Although in a “theoretical” approach, the comparison of step 146 seems straightforward, it is practically impossible to compare raw image data (pre or post rip) with the scanned data. For other than grossly over-simplified documents (e.g., blank pages, low content black/white pages), there simply would be very little likelihood of a direct match, even if the proof was completely accurate and true to coloration. Accordingly, an alternative to direct image data comparison is required to establish whether an acceptable proof copy has been printed. In one embodiment, the desired image values, or more generally, the information against which the digitized output image is to be compared or analyzed, would likely be provided from the Print Production System (Server) 112, and it will be appreciated that several alternative methods may be employed for such a comparison step.

One manner of producing the desired image values would be by printing and then scanning the image at the production site so as to generate a similar digitized image. The image could be printed at the press 222 of FIG. 2 (this could be done for a digital print, but for offset printing this would be unlikely because of the cost of setting up the press). As an alternative, the image could be printed at a similar or similarly-configured proof printer 228 (FIG. 2) at the production facility and scanned to create the digital image data to be compared with the customer's digitized output image. Once created, the comparison data would be transmitted from the print production system to the remote proof printer, and would be available for comparing one or more proof prints. In these embodiments, it would remain, of course, to compare the data and make sure that the remote proof matches the production facility proof. And, it would be incumbent on the press operator to make sure the press print matches the local proof print).

An alternative to actually printing and scanning the image at the production facility would be enabled by a good digital simulation model of the printing press. This would allow the ideal image values to be directly generated by the simulation rather than by an actual printing and scanning process. Desired image values could be generated at the production site, perhaps via software operating on the print production system (server), and sent to the remote proofing printing system. Such a possibility is also represented in FIG. 1 by the dashed line between step 146 and the print production system (server) 112. Alternatively, parameters for the simulation model could be sent to the remote proofing system and the remote system could use the simulation model and the image data file to generate the desired image values at the remote site.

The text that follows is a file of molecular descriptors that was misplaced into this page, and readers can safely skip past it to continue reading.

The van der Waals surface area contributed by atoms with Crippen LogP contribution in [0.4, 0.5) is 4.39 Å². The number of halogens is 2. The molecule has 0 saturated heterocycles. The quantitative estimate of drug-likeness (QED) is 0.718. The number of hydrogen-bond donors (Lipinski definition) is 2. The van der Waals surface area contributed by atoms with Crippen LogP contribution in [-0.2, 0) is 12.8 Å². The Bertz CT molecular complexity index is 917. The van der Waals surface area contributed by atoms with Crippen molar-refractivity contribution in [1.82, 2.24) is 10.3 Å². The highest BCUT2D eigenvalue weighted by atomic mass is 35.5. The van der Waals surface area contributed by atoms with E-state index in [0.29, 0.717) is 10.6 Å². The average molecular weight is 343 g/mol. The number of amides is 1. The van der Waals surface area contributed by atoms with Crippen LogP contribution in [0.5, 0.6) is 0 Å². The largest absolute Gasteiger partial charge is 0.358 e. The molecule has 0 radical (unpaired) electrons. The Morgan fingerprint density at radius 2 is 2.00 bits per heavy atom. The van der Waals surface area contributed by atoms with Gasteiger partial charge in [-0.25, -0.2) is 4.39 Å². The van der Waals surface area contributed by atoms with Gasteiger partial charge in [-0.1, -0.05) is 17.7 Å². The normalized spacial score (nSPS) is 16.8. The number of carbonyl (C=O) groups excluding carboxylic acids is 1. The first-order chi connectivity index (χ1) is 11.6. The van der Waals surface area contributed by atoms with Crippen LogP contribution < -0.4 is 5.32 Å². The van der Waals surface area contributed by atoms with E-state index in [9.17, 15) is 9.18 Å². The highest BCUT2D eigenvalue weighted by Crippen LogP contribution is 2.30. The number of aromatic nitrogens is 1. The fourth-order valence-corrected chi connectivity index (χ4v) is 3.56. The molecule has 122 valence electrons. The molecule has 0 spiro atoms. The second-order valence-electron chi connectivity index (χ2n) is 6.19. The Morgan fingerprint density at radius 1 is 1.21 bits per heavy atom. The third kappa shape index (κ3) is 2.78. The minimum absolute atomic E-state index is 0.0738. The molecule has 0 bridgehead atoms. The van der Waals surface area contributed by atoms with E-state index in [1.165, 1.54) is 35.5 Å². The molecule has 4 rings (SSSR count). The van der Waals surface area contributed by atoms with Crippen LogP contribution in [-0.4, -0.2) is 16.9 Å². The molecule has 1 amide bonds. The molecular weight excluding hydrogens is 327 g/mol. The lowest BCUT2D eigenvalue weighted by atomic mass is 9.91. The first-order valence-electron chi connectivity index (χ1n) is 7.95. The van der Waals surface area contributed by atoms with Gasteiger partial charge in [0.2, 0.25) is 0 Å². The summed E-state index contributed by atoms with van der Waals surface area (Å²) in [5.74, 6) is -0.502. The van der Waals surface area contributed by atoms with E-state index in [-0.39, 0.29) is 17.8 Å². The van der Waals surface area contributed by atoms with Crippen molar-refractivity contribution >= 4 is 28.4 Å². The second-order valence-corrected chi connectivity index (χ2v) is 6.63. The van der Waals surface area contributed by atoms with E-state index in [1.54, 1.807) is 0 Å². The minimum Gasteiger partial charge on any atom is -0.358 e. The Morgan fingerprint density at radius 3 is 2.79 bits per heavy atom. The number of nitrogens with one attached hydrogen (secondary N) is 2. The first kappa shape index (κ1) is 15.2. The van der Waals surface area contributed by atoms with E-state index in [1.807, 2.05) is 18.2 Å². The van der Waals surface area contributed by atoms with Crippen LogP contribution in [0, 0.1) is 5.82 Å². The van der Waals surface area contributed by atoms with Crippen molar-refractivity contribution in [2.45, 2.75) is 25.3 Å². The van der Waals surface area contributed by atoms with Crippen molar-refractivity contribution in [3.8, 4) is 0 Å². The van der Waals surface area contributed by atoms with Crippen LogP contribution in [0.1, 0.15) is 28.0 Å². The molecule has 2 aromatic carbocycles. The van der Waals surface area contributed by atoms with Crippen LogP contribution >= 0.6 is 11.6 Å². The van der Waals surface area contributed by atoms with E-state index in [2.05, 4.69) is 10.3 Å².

Once the desired image values are made available to the remote proofing system, they can be used for a comparison against the scan of the actual proof print at steps 146 and 150. That comparison could be carried out by aligning the desired and scanned digital images and comparing color values on a pixel by pixel basis, or at least partially. An alternative method of comparison would be to construct histograms of color values for the desired and proof images and just compare the histograms. Although the histogram approach avoids the problem of aligning the images, it may be blind to some unlikely cases of mismatched images. In this regard, the process might also include printing and comparing certain test patterns, for example, as part of the characterization step 130. Furthermore, test patterns might be designed to make alignment easy and could be designed on a job-specific basis to include the colors of interest, but again this could be more risky than comparing the actual image to be printed.

Having described the general method of remote proof printing with verification, further details and alternatives to the above-described steps will now be discussed. Also illustrated in FIG. 2 is step 130 that reflects a characterization step for the remote proof printer. In such a step, the remote proof printer remotely performs characterization in response to an image data file received from the production print server. The image data file would include color patch information, and the characterization step would include generating at least one hardcopy characterization page based upon the image data file and color patch information. The hardcopy characterization page would then be scanned at the remote location to create a digitized characterization file. As will be appreciated, the hardcopy document produced during the characterization step would preferably be discarded in the same manner as unacceptable proof documents—preferably into a discard bin or similar structure as depicted in FIG. 2.

The digitized characterization file would be transmitted to the print production server for processing, and to identify any particular adjustments that would be required for that remote proof printer. It will be further appreciated that such adjustments may be accomplished by one of several approaches, including: (a) an automated adjustment process, where calibration parameters such as tonal reproduction curves, gamut corrections, etc. are transmitted or downloaded to the remote proof printer for loading and use; (b) a manual adjustment of the remote proof printer initiated by a determination that the characterization is out of a desired range; and/or (c) adjustment of image data files to be printed on the remote proof printer prior to sending them to the remote proof printer.

In one embodiment, it is contemplated that the method of FIG. 1 further includes sending the digitized image file, produced from scanning the proof copy, from the remote location to the print production server so that step 146 for comparing the digitized image file to the image data file may be carried out by the print production server. The dashed line between step 146 and system/server 112 is intended to represent such an information exchange. In this way, the comparison process may be performed by the production system, perhaps improving the speed of the process, or at least reducing the memory or processing power requirements of the remote proofing printer.